Coronavirus: Does blood type have an influence on the contraction of the coronavirus?

A controversial study done in China concluded that people with blood O blood types are less likely to contract the COVID-19 coronavirus.

Although a firm link has yet to be established between blood type and the risk of contracting the coronavirus, a recent study showed that people with blood O blood types are less likely to contract the virus than others according to Chinese researchers at the University of Shenzhen. They were able to identify several significant correlations linking each blood type with the carrier's risk of infection.

These scientists conducted their study using 2,173 individuals who tested positive for the virus and were hospitalized in 3 different hospitals in the cities of Wuhan and Shenzhen. These 2,173 individuals (10% of whom died from the coronavirus) were compared to 3,694 Wuhan residents who tested negative for the COVID-19 coronavirus.

Results? The researchers found that:

People with blood group A have a significantly higher risk of being infected with the Covid-19 coronavirus, while people with blood group O have a lower risk.

In percentage terms, the study in question, therefore, shows that people of blood group O have a 33% lower risk of infection while people of blood group A have a 20% additional risk of being infected.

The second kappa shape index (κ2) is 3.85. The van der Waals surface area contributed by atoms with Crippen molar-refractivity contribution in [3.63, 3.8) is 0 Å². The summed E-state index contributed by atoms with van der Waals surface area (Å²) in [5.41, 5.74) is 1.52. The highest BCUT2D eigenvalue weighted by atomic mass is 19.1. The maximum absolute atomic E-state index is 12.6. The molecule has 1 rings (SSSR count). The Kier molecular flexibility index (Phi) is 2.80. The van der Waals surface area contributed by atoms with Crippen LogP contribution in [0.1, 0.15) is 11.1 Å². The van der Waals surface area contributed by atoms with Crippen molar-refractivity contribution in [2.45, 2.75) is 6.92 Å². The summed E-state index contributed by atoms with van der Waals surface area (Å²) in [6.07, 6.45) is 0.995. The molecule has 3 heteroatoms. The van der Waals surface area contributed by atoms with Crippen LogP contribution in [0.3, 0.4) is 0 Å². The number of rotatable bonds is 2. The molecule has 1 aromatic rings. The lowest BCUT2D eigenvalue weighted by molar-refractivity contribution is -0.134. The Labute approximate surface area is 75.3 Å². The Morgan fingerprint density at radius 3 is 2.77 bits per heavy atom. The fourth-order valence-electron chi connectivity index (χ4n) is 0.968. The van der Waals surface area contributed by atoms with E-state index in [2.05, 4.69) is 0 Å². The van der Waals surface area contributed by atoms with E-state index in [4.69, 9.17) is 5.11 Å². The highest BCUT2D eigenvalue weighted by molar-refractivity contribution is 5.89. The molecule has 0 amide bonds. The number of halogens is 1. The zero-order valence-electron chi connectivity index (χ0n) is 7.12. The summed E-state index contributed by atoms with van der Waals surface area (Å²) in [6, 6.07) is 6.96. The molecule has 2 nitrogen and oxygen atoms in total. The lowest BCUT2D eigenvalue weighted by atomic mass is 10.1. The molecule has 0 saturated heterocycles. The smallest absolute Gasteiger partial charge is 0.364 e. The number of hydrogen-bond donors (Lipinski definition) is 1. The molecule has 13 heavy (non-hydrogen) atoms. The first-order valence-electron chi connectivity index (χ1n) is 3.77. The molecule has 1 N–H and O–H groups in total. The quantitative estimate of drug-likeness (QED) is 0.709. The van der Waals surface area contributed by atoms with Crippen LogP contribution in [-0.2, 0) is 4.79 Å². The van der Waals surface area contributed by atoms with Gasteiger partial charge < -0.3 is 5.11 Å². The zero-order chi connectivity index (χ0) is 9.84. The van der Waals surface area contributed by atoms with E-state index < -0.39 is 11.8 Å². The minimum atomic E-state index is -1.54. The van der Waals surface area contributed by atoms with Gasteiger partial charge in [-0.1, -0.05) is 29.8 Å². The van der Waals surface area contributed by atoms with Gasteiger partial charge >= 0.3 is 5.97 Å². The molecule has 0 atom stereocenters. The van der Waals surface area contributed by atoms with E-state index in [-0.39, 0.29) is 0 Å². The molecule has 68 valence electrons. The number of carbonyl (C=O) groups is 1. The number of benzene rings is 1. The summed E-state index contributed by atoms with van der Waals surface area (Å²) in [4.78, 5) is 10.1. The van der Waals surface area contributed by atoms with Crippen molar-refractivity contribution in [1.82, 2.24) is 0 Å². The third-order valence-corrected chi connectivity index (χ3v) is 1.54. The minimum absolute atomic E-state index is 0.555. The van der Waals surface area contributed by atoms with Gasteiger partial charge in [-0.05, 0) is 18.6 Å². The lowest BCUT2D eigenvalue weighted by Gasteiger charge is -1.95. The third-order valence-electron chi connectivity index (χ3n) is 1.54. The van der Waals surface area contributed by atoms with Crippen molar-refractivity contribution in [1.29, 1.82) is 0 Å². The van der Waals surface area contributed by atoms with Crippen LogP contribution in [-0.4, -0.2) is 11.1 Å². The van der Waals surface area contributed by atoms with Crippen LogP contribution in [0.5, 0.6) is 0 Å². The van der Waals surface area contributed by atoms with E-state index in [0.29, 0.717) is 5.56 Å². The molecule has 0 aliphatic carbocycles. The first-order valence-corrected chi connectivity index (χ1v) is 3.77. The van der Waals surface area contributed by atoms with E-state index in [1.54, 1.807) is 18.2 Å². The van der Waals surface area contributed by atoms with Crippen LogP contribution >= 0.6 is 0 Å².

These assumptions seem to be "valid regardless of gender or age." But again, this study is controversial and it will take further investigation to support this conclusion.

A 2003 study had already raised some questions

It is important to know that each blood group develops different antibodies. A 2003 study - as reported by RTL5 - concluded that some blood groups were more fragile than others.

Also, blood group O naturally produces Anti A and Anti B antibodies, which makes for a "double defence", whereas people of blood group A and B have only Anti B and Anti A antibodies respectively. But again, no link has yet been proven.

At the beginning of this pandemic, we knew that the elderly were likely to be the most vulnerable and susceptible to the virus, however, with the current statistics we know that young people are no exception as well.

On March 22, 2020, a 28-year-old man died in his apartment in Nice, France of acute respiratory distress caused by the coronavirus. The taking of anti-inflammatory drugs is thought to also be involved. The important thing when dealing with the coronavirus is to apply barrier measures and to stay at home.

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